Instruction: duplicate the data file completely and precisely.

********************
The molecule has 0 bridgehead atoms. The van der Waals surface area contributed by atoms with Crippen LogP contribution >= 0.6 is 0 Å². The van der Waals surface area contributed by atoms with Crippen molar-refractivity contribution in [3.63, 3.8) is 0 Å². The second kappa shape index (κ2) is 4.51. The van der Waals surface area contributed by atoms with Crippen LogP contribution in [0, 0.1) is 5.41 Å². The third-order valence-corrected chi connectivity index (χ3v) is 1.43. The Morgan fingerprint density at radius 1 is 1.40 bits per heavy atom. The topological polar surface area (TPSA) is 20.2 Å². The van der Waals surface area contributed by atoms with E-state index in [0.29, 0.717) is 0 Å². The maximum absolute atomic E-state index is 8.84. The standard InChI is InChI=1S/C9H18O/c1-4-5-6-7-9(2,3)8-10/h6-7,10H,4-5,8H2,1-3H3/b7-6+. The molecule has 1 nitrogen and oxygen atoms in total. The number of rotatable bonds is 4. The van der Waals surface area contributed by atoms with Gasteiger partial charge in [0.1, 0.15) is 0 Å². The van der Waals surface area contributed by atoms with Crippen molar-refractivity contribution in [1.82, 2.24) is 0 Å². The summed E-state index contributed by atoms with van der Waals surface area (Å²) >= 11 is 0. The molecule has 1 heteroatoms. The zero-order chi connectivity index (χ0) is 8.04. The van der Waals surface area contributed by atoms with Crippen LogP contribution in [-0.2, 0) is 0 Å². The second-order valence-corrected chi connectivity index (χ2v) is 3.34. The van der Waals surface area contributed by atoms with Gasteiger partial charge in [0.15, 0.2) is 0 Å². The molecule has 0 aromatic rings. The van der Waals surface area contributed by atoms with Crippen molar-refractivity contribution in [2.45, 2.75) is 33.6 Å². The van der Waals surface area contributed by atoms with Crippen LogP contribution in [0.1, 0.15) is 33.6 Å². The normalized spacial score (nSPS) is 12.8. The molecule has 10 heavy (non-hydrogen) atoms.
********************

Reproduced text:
The molecule has 0 bridgehead atoms. The van der Waals surface area contributed by atoms with Crippen LogP contribution >= 0.6 is 0 Å². The van der Waals surface area contributed by atoms with Crippen molar-refractivity contribution in [3.63, 3.8) is 0 Å². The second kappa shape index (κ2) is 4.51. The van der Waals surface area contributed by atoms with Crippen LogP contribution in [0, 0.1) is 5.41 Å². The third-order valence-corrected chi connectivity index (χ3v) is 1.43. The Morgan fingerprint density at radius 1 is 1.40 bits per heavy atom. The topological polar surface area (TPSA) is 20.2 Å². The van der Waals surface area contributed by atoms with E-state index in [0.29, 0.717) is 0 Å². The maximum absolute atomic E-state index is 8.84. The standard InChI is InChI=1S/C9H18O/c1-4-5-6-7-9(2,3)8-10/h6-7,10H,4-5,8H2,1-3H3/b7-6+. The molecule has 1 nitrogen and oxygen atoms in total. The number of rotatable bonds is 4. The van der Waals surface area contributed by atoms with Gasteiger partial charge in [0.1, 0.15) is 0 Å². The van der Waals surface area contributed by atoms with Crippen molar-refractivity contribution in [1.82, 2.24) is 0 Å². The summed E-state index contributed by atoms with van der Waals surface area (Å²) >= 11 is 0. The molecule has 1 heteroatoms. The zero-order chi connectivity index (χ0) is 8.04. The van der Waals surface area contributed by atoms with Crippen LogP contribution in [-0.2, 0) is 0 Å². The second-order valence-corrected chi connectivity index (χ2v) is 3.34. The van der Waals surface area contributed by atoms with Gasteiger partial charge in [0.15, 0.2) is 0 Å². The molecule has 0 aromatic rings. The van der Waals surface area contributed by atoms with Crippen molar-refractivity contribution in [2.45, 2.75) is 33.6 Å². The van der Waals surface area contributed by atoms with Crippen LogP contribution in [0.1, 0.15) is 33.6 Å². The normalized spacial score (nSPS) is 12.8. The molecule has 10 heavy (non-hydrogen) atoms.